The Volkswagen Santana has always triggered my interest. Here is a brand with clear German roots selling a car that is priced as mainstream as the established Japanese and Korean competition. The thing is, we’re nowhere near Germany (or Europe, for that matter) where Volkswagen enjoys healthy sales. Here in the Philippines, the firm is trying to pick a fight with the leaders in the subcompact sedan segment.
But first, let’s talk about the Santana as a car. We’ve already reviewed the model’s base variant. It made sense, then, that I’d go for the opposite end of the trim level spectrum. And Volkswagen kindly handed me the keys to the crème de la crème of the Santana lineup: the 180 MPI AT SE, which starts at P962,000.
The top-of-the-line Santana is practically night-and-day compared to its spartan brother. The seats are trimmed in a combination of leather and signature VW plaid fabric (just like the Golf GTI). The dashboard now has glossy and shiny bits that admittedly work in breaking the monotony of plastic. The car comes with a sunroof as well, something its rivals don’t have. And for an additional P31,000, you can get the Santana with a fancy Blaupunkt audio head unit (as installed in our demo vehicle).
This range-topping variant also gets a considerable bump in performance. A more powerful 1.5-liter in-line-four gasoline engine now resides under the hood. Output and torque are pegged at 108hp and 150Nm, respectively. The front wheels are driven by a six-speed automatic transmission. This powertrain even has neat tricks up its sleeve, such as cruise control and an automatic start-stop system. Again, these are items missing in the Santana’s veteran peers.
The Santana drives well. The body feels solid and the car feels right at home cruising on the highway as it does in city traffic, thanks in part to the sixth-gear ratio. The steering feels nicely weighted, and so does each button or knob inside the cockpit. The Blaupunkt stereo is one of the better-sounding infotainment systems fitted as standard to any car in this segment. There is more than enough rear-seat legroom even for large adults, and the trunk is cavernous enough to swallow my mom’s wheelchair with ease.
It’s a good product, in other words. Like I’d consider buying one if I were in the market for a well-equipped subcompact sedan. But that’s the thing: Should I even be comparing the Santana to a similar car with an Asian badge?
When Volkswagen reentered the Philippine market in 2013, it did so with a very limited dealer network and a product lineup that consisted mainly of diesel sedans. After a bit of refinement to its portfolio, the distributor’s offerings started to become more commonplace on our roads (I would spot at least two Jettas or Golf Wagons in one day). Despite the premium which these self-shifting diesels commanded, people were buying them because of the perceived build quality and prestige that came with a European brand.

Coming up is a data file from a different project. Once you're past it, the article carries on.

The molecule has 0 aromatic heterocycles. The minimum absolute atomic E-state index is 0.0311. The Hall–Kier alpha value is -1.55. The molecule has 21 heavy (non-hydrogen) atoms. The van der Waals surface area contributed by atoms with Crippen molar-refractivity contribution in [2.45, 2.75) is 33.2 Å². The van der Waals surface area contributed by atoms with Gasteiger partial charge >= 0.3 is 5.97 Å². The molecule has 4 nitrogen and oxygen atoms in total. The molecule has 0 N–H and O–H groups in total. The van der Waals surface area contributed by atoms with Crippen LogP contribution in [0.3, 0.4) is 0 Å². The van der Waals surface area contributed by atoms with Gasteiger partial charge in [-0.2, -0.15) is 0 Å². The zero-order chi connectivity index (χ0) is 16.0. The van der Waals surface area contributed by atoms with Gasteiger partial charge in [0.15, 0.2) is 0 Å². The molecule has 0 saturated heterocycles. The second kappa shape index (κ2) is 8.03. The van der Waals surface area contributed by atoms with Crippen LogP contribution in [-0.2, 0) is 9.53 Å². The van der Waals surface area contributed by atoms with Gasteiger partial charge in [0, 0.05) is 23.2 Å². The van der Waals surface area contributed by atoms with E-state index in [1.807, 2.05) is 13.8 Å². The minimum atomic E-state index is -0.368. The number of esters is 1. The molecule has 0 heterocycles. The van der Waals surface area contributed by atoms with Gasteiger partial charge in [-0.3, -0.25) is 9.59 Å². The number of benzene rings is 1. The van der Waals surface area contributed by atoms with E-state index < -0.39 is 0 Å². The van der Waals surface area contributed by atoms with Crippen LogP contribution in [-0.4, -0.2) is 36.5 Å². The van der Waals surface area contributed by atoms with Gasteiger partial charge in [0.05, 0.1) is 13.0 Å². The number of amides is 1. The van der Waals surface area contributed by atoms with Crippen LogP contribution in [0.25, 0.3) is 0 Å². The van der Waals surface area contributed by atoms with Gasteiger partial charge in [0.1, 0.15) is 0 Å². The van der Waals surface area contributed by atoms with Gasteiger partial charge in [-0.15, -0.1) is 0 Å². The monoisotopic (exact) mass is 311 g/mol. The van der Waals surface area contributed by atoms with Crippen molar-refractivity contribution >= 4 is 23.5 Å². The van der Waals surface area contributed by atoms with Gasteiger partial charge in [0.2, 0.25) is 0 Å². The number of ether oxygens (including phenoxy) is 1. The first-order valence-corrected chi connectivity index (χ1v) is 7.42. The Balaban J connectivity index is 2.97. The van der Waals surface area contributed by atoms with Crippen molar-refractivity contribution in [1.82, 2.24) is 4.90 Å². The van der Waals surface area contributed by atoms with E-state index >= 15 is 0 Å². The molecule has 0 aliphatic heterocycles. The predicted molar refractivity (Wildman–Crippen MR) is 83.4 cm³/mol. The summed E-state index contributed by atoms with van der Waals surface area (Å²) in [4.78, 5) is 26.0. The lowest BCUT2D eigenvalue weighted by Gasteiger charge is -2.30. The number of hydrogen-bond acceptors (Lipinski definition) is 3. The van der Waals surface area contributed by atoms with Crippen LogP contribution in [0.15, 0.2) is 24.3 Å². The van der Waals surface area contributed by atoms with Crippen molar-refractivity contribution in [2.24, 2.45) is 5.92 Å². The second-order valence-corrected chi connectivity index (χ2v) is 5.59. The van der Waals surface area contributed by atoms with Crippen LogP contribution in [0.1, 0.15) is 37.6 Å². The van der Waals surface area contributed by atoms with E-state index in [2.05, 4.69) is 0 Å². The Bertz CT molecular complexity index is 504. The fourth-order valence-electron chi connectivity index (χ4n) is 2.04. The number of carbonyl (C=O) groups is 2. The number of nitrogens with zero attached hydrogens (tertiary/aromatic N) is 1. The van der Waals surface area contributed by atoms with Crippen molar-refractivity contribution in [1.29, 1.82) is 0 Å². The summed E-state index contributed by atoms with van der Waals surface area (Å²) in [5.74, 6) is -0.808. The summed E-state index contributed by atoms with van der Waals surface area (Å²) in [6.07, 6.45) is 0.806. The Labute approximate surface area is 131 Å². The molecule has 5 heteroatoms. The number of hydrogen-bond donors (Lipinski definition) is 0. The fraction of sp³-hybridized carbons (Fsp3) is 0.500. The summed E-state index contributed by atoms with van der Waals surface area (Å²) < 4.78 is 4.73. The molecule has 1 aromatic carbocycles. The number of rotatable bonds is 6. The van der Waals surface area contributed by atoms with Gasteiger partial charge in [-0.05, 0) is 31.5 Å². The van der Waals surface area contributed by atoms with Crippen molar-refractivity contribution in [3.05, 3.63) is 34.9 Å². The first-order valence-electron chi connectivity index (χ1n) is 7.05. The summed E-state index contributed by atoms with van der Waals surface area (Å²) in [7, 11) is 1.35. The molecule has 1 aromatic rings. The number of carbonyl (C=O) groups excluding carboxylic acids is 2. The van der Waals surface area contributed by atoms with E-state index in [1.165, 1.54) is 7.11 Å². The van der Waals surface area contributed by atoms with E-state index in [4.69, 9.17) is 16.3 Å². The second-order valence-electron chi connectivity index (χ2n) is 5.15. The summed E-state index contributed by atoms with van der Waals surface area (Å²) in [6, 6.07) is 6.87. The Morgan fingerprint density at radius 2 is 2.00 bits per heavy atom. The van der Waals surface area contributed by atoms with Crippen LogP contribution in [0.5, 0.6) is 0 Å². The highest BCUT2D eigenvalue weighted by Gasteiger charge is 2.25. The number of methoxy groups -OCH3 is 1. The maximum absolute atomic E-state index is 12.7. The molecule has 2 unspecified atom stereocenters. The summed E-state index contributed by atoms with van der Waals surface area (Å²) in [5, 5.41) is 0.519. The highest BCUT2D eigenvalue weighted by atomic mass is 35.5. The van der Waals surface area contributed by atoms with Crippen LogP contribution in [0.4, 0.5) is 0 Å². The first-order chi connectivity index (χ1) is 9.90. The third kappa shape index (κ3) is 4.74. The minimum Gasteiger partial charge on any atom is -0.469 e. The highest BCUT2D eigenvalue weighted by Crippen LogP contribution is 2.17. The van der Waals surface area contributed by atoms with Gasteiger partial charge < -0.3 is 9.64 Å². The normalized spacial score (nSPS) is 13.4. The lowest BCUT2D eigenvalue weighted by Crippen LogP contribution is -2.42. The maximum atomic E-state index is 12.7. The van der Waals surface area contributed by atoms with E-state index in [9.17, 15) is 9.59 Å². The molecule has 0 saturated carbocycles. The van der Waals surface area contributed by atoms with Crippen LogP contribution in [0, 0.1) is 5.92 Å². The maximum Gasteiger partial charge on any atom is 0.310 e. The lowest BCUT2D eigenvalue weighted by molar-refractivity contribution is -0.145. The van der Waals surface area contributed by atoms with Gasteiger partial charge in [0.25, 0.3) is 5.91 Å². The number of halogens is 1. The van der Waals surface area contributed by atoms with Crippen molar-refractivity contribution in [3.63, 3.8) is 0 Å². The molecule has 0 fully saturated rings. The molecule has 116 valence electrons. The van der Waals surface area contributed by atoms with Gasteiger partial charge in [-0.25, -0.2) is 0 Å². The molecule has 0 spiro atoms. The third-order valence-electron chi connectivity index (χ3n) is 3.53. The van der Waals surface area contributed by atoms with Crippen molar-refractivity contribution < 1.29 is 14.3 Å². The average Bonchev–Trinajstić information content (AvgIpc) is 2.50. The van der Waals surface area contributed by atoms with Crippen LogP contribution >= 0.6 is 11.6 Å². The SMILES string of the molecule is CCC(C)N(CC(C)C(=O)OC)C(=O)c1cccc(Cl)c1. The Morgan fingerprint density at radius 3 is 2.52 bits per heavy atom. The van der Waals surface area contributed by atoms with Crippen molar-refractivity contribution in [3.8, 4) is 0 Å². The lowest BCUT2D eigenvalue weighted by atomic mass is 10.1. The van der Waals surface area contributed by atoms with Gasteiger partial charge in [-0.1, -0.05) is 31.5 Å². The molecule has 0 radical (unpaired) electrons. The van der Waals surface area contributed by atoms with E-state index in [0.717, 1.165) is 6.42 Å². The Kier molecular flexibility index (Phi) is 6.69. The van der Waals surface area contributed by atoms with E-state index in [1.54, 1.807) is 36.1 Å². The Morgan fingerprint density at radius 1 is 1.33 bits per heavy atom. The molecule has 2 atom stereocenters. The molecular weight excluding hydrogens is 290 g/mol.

The Santana is a good product—I’d consider buying one if I were in the market for a well-equipped subcompact sedan
However, in its drive to diversify its reach (read: go mass-market), the German carmaker filled its stable with cars made in China. Names that weren’t familiar outside the Chinese domestic market made their way here with the Santana leading the charge and replacing the Indian-made Polo. And with it came new prices as well. The small Santana in its base configuration retails for P686,000, practically going head-to-head with the Toyota Vios (which starts at P662,000).
Now, Volkswagen says that it is just taking advantage of the ASEAN-China Free Trade Agreements, which allow it to bring down the pricing and make its vehicles more accessible to the buying public as a result. But then, in my daily commute to the office, I haven’t really seen as many Santanas as I once did Jettas. So the march to become mainstream has yet to gain significant traction to force the Japanese to look over their shoulders.
Adding to that is the brand’s rather limited dealership network. While customers have access to Toyota’s 73 outlets across the nation, Volkswagen only has eight. Although service quality at each of these dealers is top-notch, it can’t be helped that one of the things that are keeping buyers from waving checkbooks at the Santana is the simple lack of a service center near them. People simply wouldn’t part with their money for something they couldn’t easily bring in for servicing.
That leaves me confused, then, as to where Volkswagen wants to be. Its offerings are obviously aimed at the budget-conscious demographic, and are matching its rivals pound-for-pound. But a scarcity of service centers is hurting the company’s mass-market aspirations. They’re going to have to pull something clever out of their asses to get folks to see the Santana (and the brand as a whole) in a different light. One that, hopefully, will translate into more sales.